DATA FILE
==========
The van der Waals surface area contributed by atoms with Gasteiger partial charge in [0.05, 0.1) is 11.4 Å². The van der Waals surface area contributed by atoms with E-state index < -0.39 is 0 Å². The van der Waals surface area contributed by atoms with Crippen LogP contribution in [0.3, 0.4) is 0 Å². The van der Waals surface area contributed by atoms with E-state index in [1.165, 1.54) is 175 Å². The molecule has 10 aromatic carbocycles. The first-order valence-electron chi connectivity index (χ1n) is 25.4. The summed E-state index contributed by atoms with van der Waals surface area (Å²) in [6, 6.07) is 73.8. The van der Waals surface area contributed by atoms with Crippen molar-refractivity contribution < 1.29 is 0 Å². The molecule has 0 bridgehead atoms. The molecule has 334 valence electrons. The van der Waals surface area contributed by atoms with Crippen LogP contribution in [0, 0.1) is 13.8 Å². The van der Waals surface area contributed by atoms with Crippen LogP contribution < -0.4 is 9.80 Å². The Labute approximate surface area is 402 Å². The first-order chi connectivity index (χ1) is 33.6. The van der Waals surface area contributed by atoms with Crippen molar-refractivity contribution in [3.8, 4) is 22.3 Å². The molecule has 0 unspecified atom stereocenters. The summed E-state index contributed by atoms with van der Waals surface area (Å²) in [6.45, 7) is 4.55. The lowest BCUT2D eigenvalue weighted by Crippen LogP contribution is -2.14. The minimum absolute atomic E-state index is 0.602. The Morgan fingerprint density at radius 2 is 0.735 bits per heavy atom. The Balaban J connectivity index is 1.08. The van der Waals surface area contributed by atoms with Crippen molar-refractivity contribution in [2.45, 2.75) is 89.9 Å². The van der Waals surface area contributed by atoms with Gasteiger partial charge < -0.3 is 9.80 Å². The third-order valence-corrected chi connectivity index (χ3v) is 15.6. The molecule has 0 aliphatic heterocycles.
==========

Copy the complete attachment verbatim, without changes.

The van der Waals surface area contributed by atoms with Gasteiger partial charge in [0.05, 0.1) is 11.4 Å². The van der Waals surface area contributed by atoms with E-state index < -0.39 is 0 Å². The van der Waals surface area contributed by atoms with Crippen LogP contribution in [0.3, 0.4) is 0 Å². The van der Waals surface area contributed by atoms with E-state index in [1.165, 1.54) is 175 Å². The molecule has 10 aromatic carbocycles. The first-order valence-electron chi connectivity index (χ1n) is 25.4. The summed E-state index contributed by atoms with van der Waals surface area (Å²) in [6, 6.07) is 73.8. The van der Waals surface area contributed by atoms with Crippen molar-refractivity contribution < 1.29 is 0 Å². The molecule has 0 bridgehead atoms. The molecule has 334 valence electrons. The van der Waals surface area contributed by atoms with Crippen LogP contribution in [0, 0.1) is 13.8 Å². The van der Waals surface area contributed by atoms with Crippen LogP contribution < -0.4 is 9.80 Å². The Labute approximate surface area is 402 Å². The first-order chi connectivity index (χ1) is 33.6. The van der Waals surface area contributed by atoms with Crippen molar-refractivity contribution in [3.8, 4) is 22.3 Å². The molecule has 0 unspecified atom stereocenters. The summed E-state index contributed by atoms with van der Waals surface area (Å²) in [6.45, 7) is 4.55. The lowest BCUT2D eigenvalue weighted by Crippen LogP contribution is -2.14. The minimum absolute atomic E-state index is 0.602. The Morgan fingerprint density at radius 2 is 0.735 bits per heavy atom. The Balaban J connectivity index is 1.08. The van der Waals surface area contributed by atoms with Crippen molar-refractivity contribution in [2.45, 2.75) is 89.9 Å². The van der Waals surface area contributed by atoms with Gasteiger partial charge < -0.3 is 9.80 Å². The third-order valence-corrected chi connectivity index (χ3v) is 15.6. The molecule has 0 aliphatic heterocycles.